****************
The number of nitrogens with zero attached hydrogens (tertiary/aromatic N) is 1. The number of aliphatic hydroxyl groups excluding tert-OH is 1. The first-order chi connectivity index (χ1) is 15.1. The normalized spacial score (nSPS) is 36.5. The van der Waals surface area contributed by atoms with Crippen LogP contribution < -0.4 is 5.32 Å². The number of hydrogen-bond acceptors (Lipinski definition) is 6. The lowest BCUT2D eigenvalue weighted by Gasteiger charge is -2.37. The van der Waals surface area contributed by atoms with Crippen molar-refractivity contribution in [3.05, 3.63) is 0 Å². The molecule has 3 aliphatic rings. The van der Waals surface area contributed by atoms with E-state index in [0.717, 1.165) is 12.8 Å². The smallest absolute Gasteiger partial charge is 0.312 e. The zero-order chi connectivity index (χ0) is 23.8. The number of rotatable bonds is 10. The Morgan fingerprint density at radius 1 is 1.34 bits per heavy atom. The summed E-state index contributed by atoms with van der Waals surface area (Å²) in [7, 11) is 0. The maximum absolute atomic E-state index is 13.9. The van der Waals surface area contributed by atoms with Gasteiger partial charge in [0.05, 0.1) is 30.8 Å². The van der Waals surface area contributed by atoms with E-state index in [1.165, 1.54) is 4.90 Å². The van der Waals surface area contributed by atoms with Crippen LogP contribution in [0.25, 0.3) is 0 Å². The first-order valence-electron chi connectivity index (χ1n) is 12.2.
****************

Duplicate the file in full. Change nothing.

The number of nitrogens with zero attached hydrogens (tertiary/aromatic N) is 1. The number of aliphatic hydroxyl groups excluding tert-OH is 1. The first-order chi connectivity index (χ1) is 15.1. The normalized spacial score (nSPS) is 36.5. The van der Waals surface area contributed by atoms with Crippen LogP contribution < -0.4 is 5.32 Å². The number of hydrogen-bond acceptors (Lipinski definition) is 6. The lowest BCUT2D eigenvalue weighted by Gasteiger charge is -2.37. The van der Waals surface area contributed by atoms with Crippen molar-refractivity contribution in [3.05, 3.63) is 0 Å². The molecule has 3 aliphatic rings. The van der Waals surface area contributed by atoms with E-state index in [0.717, 1.165) is 12.8 Å². The smallest absolute Gasteiger partial charge is 0.312 e. The zero-order chi connectivity index (χ0) is 23.8. The number of rotatable bonds is 10. The Morgan fingerprint density at radius 1 is 1.34 bits per heavy atom. The summed E-state index contributed by atoms with van der Waals surface area (Å²) in [7, 11) is 0. The maximum absolute atomic E-state index is 13.9. The van der Waals surface area contributed by atoms with Gasteiger partial charge in [0.05, 0.1) is 30.8 Å². The van der Waals surface area contributed by atoms with E-state index in [1.165, 1.54) is 4.90 Å². The van der Waals surface area contributed by atoms with Crippen LogP contribution in [0.25, 0.3) is 0 Å². The first-order valence-electron chi connectivity index (χ1n) is 12.2.